The Year’s Best Blister Horror Story

You may have seen the news articles either in your newspaper, or on Facebook, or on TV. Let me paint you a word picture of some of the headlines and quotes:

  • Blister sparked tears
  • “I got a really bad blister.”
  • “My mind was ‘blocked with pain’ of a blister.”
  • Pain and tears
  • Blister caused meltdown

Marin Cilic let the tears come midway through the second set after calling for medical attention for a nasty blister on his left foot. The former US Tennis Open champion had tried to play through the pain, but couldn’t stop Federer from winning the tournament. Cilic said, “I got a bad blister in the semi-final against Sam Querrey. Fluid just came down under my callous in the foot.” The medical staff helped him over a period of 30 hours and did as much as they could. He said, “I still felt the pain. Every time I had to do a reaction fast, fast change of movement, I was unable to do that.” Cilic was challenged emotionally because of everything he had gone through in the months before Wimbledon. “It was very, very difficult to deal with it. It didn’t hurt so much that it was putting me in tears. It was just that feeling that I wasn’t able to give the best.” Here’s the full story.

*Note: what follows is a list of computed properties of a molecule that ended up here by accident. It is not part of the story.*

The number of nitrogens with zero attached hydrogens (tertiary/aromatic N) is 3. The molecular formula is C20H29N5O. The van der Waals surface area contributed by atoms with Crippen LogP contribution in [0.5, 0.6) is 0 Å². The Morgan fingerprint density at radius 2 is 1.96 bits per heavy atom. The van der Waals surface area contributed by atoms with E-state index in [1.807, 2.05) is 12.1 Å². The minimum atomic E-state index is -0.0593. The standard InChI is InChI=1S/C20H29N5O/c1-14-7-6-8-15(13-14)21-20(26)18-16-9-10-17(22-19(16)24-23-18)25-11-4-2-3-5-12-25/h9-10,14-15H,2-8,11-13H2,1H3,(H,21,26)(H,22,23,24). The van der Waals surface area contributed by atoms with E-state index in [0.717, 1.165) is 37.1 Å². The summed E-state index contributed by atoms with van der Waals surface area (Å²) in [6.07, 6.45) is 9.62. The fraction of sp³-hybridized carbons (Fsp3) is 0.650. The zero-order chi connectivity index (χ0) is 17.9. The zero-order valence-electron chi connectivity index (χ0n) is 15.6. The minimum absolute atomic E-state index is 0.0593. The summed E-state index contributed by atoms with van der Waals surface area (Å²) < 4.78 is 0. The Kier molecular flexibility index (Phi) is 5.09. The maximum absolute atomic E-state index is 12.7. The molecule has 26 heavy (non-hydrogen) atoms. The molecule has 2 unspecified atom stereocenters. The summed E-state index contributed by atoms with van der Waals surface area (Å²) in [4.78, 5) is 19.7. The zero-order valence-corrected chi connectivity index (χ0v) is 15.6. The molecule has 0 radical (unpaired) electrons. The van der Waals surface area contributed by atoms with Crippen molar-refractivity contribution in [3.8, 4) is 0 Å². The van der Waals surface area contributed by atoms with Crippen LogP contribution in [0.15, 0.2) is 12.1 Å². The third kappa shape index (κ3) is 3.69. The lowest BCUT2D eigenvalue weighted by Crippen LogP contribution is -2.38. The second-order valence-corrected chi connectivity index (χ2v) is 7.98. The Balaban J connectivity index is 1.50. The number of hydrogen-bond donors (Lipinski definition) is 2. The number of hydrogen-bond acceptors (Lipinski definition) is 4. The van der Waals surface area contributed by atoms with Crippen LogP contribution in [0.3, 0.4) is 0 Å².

Wimbledon 2017: Devastated Marin Cilic Reveals Blister Sparked Tears

What did this cost Cilic? It cost him the championship at Wimbledon and the fame and fortune that goes with it. Putting it into language that athletes would understand, If this had been you, it could have cost you a completion of a hundred mile race, an adventure race win, a marathon win, a through hike, and more.

So here’s what happened. We know that Cilic had a callus on the ball of his left foot. A blister developed under the callus, and then popped. A fluid filled blister hurts and when it’s on a pressure point area of the foot, it hurts even more. Then with the fluid removed, the blister’s roof moves against the inner layer of raw skin, causing even more pain. Movement, especially when doing sudden pivots and push-offs, as required in tennis, becomes impossible. That’s it. One blister. But a blister in a vital spot – at the head of the metatarsal at the base of the large toe on the left foot can ruin your day – or your chance for the 2017 Wimbledon trophy.

In the picture you can see white stuff on the bottom of Cilic’s foot. That’s tape residue from the layers of tape they put on his foot. The residue builds up into a sticky mess and can become an irritant. Look closely and you’ll see a callus or blister just under the ball of his big toe. That’s a typical callus area too and I’d bet he had a thick callus there. Cilic mentioned fluid that came out from under the callus. Try as they could, the doctors and medics were unable to patch his foot so he could play the way he needed to play. Since his play was compromised, he ended up losing.

So what’s the lesson here?

  1. Callus buildup is bad. It’s one of my main things I talk about. Calluses. Spend the time it takes to reduce your calluses. If Cilic did not have a callus, he might not have developed a blister.